British Academy Summer Showcase is on 22 and 23 June, 10-11, Carlton House Terrace, St. James’s, London SW1Y 5AH

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Hotter years ‘mean lower exam results’

Rikama Education 30th May 2018

In years with hotter weather pupils are likely to perform less well in exams, says a major study from researchers at Harvard and other US universities.

There is a “significant” link between higher temperatures and lower school achievement, say economic researchers.

An analysis of test scores of 10 million US secondary school students over 13 years shows hot weather has a negative impact on results.

The study says a practical response could be to use more air conditioning.

Heat wave

Students taking exams in a summer heat wave might have always complained that they were hampered by the sweltering weather.

But this study, from academics at Harvard, the University of California Los Angeles (UCLA) and Georgia State University, claims to have produced the first clear evidence showing that when temperatures go up, school performance goes down.

Researchers have tracked how secondary school students performed in tests in different years, between 2001 and 2014, across the different climates and weather patterns within the US.

The study, published by the US National Bureau of Economic Research, found that students were more likely to have lower scores in years with higher temperatures and better results in cooler years.

This applied across the many different types of climate – whether in cooler northern US states or in the southern states where temperatures are typically much higher.

The study, Heat and Learning, suggested that hotter weather made it harder to study in lessons in school and to concentrate on homework out of school.

Researchers calculated that for every 0.55C increase in average temperature over the year, there was a 1% fall in learning.

Colder days did not seem to damage achievement – but the negative impact began to be measurable as temperatures rose above 21C.

The reduction in learning accelerated once temperatures rose above 32C and even more so above 38C.

Turning up the air conditioning

The study also found the impact of the heat was much greater on low income families and students from ethnic minorities.

There were suggestions that wealthier families and schools in disadvantaged areas were more likely to intervene if pupils were slipping behind and to find ways to compensate, such as extra tuition.

But it says a “simpler explanation” might be greater access to air conditioning in more affluent families and the schools their children attend.

Joshua Goodman, associate professor at the Harvard Kennedy School of Government, and his co-authors provide evidence that the “heat’s disruption of instruction or homework time is responsible for the observed drop in test scores”.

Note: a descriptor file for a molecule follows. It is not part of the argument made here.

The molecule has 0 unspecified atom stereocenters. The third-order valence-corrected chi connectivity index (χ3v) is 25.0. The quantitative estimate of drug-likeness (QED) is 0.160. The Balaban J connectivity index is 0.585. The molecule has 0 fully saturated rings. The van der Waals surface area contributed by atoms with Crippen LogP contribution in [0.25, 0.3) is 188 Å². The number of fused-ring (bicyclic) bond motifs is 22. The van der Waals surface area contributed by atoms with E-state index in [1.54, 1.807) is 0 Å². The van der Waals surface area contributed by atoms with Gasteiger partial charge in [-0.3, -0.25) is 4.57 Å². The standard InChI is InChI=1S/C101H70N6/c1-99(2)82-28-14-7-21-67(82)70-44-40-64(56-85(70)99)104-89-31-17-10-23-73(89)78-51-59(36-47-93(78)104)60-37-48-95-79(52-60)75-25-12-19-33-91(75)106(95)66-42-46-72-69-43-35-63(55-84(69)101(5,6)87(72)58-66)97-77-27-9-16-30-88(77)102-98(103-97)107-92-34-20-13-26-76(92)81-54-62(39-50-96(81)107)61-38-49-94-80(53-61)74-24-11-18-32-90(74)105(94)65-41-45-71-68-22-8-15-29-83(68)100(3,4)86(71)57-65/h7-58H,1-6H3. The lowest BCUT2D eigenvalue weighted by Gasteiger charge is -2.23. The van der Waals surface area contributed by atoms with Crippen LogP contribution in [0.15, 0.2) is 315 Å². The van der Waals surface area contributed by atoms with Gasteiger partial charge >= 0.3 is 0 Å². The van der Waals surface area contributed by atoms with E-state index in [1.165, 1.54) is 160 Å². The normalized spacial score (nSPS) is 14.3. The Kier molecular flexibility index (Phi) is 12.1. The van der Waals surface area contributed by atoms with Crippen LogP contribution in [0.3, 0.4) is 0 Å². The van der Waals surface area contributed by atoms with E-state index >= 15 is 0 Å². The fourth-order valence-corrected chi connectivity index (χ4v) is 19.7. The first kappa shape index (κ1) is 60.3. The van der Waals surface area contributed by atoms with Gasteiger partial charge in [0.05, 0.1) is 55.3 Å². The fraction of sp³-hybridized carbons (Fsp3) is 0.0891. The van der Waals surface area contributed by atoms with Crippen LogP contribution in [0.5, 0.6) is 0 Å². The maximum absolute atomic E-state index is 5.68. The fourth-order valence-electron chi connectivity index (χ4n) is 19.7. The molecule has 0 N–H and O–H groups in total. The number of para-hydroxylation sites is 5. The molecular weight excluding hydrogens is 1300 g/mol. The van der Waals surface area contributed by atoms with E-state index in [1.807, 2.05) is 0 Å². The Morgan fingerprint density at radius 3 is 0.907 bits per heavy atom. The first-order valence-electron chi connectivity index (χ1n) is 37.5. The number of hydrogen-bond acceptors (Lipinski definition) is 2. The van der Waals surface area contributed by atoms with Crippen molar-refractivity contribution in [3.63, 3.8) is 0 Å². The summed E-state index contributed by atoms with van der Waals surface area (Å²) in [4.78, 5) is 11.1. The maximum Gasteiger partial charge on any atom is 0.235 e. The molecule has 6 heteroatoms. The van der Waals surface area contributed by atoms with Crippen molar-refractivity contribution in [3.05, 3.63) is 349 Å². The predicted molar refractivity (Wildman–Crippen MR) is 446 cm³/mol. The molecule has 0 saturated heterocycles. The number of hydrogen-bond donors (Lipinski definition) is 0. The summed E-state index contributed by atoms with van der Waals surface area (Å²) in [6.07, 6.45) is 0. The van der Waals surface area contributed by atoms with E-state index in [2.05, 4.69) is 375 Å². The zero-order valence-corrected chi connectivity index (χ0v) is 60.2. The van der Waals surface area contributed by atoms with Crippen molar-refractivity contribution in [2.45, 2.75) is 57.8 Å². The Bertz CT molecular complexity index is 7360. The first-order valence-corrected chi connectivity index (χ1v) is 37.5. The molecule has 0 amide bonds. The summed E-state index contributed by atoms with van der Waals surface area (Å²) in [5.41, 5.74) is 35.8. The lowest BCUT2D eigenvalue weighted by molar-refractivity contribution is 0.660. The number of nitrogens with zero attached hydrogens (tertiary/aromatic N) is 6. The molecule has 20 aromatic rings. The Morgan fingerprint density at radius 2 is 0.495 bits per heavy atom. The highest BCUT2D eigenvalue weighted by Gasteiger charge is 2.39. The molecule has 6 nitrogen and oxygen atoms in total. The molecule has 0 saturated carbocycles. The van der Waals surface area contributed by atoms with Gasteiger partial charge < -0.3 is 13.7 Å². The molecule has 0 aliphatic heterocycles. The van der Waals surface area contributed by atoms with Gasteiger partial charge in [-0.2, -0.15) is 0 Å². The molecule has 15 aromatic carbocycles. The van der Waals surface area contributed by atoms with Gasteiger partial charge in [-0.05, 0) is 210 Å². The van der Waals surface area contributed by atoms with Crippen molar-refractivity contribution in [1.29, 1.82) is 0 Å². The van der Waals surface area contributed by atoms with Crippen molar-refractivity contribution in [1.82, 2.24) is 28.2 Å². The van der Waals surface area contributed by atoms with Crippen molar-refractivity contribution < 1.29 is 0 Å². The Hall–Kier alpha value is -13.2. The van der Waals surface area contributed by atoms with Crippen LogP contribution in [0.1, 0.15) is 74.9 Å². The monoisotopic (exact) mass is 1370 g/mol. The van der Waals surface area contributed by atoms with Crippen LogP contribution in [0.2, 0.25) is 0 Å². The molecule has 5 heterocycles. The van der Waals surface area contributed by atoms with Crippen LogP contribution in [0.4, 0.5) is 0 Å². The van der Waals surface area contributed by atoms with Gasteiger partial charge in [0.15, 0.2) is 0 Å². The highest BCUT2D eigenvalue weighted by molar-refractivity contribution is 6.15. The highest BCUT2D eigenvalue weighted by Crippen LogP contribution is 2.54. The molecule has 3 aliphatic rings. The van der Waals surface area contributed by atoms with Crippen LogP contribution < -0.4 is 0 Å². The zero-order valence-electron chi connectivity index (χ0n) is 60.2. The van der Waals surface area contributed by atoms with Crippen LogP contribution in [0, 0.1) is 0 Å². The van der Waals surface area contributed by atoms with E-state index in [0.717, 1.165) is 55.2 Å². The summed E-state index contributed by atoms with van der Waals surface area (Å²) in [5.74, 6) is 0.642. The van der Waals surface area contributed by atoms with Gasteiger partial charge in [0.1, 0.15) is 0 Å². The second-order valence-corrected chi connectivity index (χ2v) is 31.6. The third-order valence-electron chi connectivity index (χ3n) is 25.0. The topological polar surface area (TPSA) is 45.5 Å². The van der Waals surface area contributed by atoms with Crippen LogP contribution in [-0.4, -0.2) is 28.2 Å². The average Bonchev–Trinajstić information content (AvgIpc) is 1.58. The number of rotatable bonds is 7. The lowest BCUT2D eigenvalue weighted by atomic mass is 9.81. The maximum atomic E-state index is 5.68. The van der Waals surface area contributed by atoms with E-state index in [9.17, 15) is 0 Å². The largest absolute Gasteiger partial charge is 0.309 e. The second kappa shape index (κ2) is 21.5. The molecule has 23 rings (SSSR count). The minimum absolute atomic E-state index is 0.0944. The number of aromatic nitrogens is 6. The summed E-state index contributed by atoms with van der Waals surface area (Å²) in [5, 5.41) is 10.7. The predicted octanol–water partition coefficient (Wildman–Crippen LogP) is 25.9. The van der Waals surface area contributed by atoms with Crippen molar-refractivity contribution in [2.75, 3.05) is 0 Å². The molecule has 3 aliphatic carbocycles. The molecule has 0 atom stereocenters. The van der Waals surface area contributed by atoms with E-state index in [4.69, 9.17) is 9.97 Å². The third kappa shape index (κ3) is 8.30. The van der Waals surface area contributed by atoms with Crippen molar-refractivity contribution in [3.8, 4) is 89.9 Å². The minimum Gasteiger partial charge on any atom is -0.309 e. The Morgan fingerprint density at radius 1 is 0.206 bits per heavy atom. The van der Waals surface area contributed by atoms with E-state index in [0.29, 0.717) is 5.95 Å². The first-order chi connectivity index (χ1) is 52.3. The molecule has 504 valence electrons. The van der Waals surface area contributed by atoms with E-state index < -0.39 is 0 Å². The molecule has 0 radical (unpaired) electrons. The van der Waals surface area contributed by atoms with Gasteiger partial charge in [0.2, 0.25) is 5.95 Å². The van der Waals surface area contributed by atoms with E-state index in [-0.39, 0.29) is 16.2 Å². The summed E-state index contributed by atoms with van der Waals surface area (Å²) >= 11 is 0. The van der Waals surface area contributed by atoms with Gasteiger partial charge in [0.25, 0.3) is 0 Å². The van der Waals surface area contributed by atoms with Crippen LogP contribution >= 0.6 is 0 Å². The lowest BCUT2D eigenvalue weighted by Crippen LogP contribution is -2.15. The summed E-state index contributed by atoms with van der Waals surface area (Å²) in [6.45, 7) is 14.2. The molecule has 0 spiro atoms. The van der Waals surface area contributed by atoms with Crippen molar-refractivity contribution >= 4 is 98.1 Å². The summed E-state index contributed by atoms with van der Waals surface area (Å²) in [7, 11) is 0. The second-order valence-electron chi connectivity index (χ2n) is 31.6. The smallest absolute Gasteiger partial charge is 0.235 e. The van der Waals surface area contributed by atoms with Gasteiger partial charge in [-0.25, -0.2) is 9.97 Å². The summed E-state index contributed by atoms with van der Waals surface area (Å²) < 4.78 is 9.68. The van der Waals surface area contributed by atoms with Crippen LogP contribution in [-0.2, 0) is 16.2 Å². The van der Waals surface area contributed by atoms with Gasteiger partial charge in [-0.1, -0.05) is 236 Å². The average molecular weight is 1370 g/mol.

He says students were incrementally more likely to be “distracted, agitated and find it harder to focus”.

But Mr Goodman says it would have been harder to carry out similar studies in the education systems in the UK, because the differences in weather conditions would have been much narrower.

The wide range of weather conditions in the US allows comparisons within the same year group as well as with test performances in previous years.

Mr Goodman says the findings also raise bigger questions about whether climate change and global warming will have implications for school achievement.

More from Global education

The study also asks whether heat plays a part in the huge regional differences in achievement within the US.

Northern states such as Massachusetts have very high levels of achievement in international tests, such as the OECD’s Pisa tests, which compare teenagers’ ability in reading, maths and science.

But southern states such as Alabama and Mississippi are at a level below European countries and closer to Turkey and Mexico.

The researchers also argue there are implications for the ethnic achievement gaps – with black and Hispanic students more concentrated in hotter states of the US.

“We argue that heat effects account for up to 13% of the US racial achievement gap,” says the study, because of where black and Hispanic students live and because their test scores seem to be disproportionately disrupted by the changes in temperature.

Mr Goodman says the researchers also want to examine the long-term consequences of a hot year on a cohort of students.

If students happen to take important exams in a heatwave year, does that mean they are more likely to miss out on exam results and university places?

Mr Goodman says that policymakers and parents have under-estimated the significance of temperatures in schools and overheated classrooms.

“Teachers and students already know it’s a problem – because they’ve had to live it,” he said.

Views from the public